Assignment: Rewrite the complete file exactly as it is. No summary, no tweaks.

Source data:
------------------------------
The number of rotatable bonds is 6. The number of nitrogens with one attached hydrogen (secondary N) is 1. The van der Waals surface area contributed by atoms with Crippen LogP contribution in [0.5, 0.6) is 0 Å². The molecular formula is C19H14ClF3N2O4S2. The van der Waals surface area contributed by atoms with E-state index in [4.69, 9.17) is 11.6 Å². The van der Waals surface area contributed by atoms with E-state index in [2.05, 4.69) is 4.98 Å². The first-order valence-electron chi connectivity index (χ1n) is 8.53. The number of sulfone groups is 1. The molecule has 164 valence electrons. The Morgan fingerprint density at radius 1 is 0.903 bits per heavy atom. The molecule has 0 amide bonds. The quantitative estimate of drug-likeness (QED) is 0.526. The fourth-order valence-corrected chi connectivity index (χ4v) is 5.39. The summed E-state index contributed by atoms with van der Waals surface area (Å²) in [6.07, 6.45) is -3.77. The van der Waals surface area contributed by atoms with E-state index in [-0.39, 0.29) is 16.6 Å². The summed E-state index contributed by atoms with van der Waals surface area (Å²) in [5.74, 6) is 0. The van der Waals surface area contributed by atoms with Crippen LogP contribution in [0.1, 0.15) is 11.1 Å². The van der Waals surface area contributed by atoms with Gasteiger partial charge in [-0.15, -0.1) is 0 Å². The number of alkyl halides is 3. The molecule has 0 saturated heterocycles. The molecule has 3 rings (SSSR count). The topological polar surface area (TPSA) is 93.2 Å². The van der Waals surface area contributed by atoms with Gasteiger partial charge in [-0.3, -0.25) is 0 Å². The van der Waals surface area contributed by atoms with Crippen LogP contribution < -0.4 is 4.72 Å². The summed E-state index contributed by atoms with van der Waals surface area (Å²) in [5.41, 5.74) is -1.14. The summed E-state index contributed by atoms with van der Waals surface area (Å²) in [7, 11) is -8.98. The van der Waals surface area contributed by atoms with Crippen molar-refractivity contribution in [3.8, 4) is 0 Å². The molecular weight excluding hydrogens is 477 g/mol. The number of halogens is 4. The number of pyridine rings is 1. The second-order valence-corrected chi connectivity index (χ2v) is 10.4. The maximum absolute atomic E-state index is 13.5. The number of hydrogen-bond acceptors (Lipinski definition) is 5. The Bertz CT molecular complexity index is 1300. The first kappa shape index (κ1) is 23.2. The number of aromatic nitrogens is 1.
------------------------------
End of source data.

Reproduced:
The number of rotatable bonds is 6. The number of nitrogens with one attached hydrogen (secondary N) is 1. The van der Waals surface area contributed by atoms with Crippen LogP contribution in [0.5, 0.6) is 0 Å². The molecular formula is C19H14ClF3N2O4S2. The van der Waals surface area contributed by atoms with E-state index in [4.69, 9.17) is 11.6 Å². The van der Waals surface area contributed by atoms with E-state index in [2.05, 4.69) is 4.98 Å². The first-order valence-electron chi connectivity index (χ1n) is 8.53. The number of sulfone groups is 1. The molecule has 164 valence electrons. The Morgan fingerprint density at radius 1 is 0.903 bits per heavy atom. The molecule has 0 amide bonds. The quantitative estimate of drug-likeness (QED) is 0.526. The fourth-order valence-corrected chi connectivity index (χ4v) is 5.39. The summed E-state index contributed by atoms with van der Waals surface area (Å²) in [6.07, 6.45) is -3.77. The van der Waals surface area contributed by atoms with E-state index in [-0.39, 0.29) is 16.6 Å². The summed E-state index contributed by atoms with van der Waals surface area (Å²) in [5.74, 6) is 0. The van der Waals surface area contributed by atoms with Crippen LogP contribution in [0.1, 0.15) is 11.1 Å². The van der Waals surface area contributed by atoms with Gasteiger partial charge in [-0.15, -0.1) is 0 Å². The number of alkyl halides is 3. The molecule has 0 saturated heterocycles. The molecule has 3 rings (SSSR count). The topological polar surface area (TPSA) is 93.2 Å². The van der Waals surface area contributed by atoms with Gasteiger partial charge in [-0.3, -0.25) is 0 Å². The van der Waals surface area contributed by atoms with Crippen LogP contribution < -0.4 is 4.72 Å². The summed E-state index contributed by atoms with van der Waals surface area (Å²) in [5.41, 5.74) is -1.14. The summed E-state index contributed by atoms with van der Waals surface area (Å²) in [7, 11) is -8.98. The van der Waals surface area contributed by atoms with Crippen molar-refractivity contribution in [3.8, 4) is 0 Å². The molecular weight excluding hydrogens is 477 g/mol. The number of halogens is 4. The number of pyridine rings is 1. The second-order valence-corrected chi connectivity index (χ2v) is 10.4. The maximum absolute atomic E-state index is 13.5. The number of hydrogen-bond acceptors (Lipinski definition) is 5. The Bertz CT molecular complexity index is 1300. The first kappa shape index (κ1) is 23.2. The number of aromatic nitrogens is 1.